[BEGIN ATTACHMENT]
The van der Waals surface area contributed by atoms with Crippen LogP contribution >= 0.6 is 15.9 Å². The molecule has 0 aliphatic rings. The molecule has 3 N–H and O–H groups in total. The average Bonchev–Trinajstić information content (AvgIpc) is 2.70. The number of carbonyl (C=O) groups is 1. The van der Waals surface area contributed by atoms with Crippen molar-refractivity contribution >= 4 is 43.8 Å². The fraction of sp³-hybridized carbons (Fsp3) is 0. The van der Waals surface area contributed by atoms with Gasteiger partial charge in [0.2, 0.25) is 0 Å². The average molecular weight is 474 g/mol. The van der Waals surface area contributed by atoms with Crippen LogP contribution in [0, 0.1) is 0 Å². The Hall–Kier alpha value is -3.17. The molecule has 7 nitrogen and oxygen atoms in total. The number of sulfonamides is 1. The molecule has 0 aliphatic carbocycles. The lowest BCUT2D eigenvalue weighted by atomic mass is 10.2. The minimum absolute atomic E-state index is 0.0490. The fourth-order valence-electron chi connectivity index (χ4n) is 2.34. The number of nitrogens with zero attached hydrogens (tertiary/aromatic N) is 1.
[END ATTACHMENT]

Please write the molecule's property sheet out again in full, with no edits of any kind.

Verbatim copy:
The van der Waals surface area contributed by atoms with Crippen LogP contribution >= 0.6 is 15.9 Å². The molecule has 0 aliphatic rings. The molecule has 3 N–H and O–H groups in total. The average Bonchev–Trinajstić information content (AvgIpc) is 2.70. The number of carbonyl (C=O) groups is 1. The van der Waals surface area contributed by atoms with Crippen molar-refractivity contribution >= 4 is 43.8 Å². The fraction of sp³-hybridized carbons (Fsp3) is 0. The van der Waals surface area contributed by atoms with Gasteiger partial charge in [0.2, 0.25) is 0 Å². The average molecular weight is 474 g/mol. The van der Waals surface area contributed by atoms with Crippen LogP contribution in [0, 0.1) is 0 Å². The Hall–Kier alpha value is -3.17. The molecule has 7 nitrogen and oxygen atoms in total. The number of sulfonamides is 1. The molecule has 0 aliphatic carbocycles. The lowest BCUT2D eigenvalue weighted by atomic mass is 10.2. The minimum absolute atomic E-state index is 0.0490. The fourth-order valence-electron chi connectivity index (χ4n) is 2.34. The number of nitrogens with zero attached hydrogens (tertiary/aromatic N) is 1.